Two more albums gunslinger (2016) and fun (2020) followed in the intervening years — but if you’ve ever looked for them, or indeed any of its back catalogs, on any of the major streaming services, you’ve been disappointed. As far back as 1993 In pieces, Brooks has always been very protective of his music. Back then, his label got into a legal battle after Brooks ordered them not to ship the album to record stores that also sold used CDs, arguing that by doing so they were devaluing the music. So you can imagine his thoughts on Spotify and its paltry artist fees. These days, you can only find his songs on Amazon Music, which acquired its own short-lived streaming service, GhostTunes, in 2017.
It was undoubtedly a journey from hell for Brooks. There were bumps along the way, lots of hits, a few misses and maybe even some regrets intertwined with the many triumphs of his career. When he looks at a sea of Stetsons and tricolors in Croke Park on Friday evening – perhaps with the lyrics to his own tune Ireland Echoing in his ears – it seems things have closed.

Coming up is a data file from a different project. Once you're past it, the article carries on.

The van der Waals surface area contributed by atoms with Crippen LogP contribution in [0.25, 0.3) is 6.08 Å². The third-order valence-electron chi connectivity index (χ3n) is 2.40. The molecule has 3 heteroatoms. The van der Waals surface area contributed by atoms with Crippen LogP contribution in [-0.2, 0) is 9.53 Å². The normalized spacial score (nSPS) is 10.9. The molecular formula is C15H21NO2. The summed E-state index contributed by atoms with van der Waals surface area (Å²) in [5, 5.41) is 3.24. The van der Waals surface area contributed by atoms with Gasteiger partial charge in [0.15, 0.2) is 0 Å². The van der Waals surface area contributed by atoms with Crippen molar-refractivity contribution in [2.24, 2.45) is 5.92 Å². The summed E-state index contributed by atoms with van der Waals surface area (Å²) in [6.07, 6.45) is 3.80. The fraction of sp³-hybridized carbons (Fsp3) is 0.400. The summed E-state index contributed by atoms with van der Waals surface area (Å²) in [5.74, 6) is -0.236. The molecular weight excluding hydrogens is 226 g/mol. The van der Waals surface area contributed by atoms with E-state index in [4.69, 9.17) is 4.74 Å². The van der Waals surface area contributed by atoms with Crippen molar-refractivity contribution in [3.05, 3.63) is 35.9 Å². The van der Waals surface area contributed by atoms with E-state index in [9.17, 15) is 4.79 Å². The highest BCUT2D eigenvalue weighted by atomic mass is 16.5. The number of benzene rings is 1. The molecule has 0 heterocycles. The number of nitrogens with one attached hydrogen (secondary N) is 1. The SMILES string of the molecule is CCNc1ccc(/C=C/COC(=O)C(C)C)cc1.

“Ireland I’m coming home‘ the song says. “I can see your rolling green fields / And stone fences / I reach out, won’t you take my hand? / I’m coming home, Ireland.” There is no doubt that he will be welcomed with open arms.
https://www.independent.ie/life/stetsons-track-scholarships-and-an-alter-ego-how-garth-brooks-became-the-king-of-country-41970162.html Stetsons, track grants and an alter ego: How Garth Brooks became the King of Country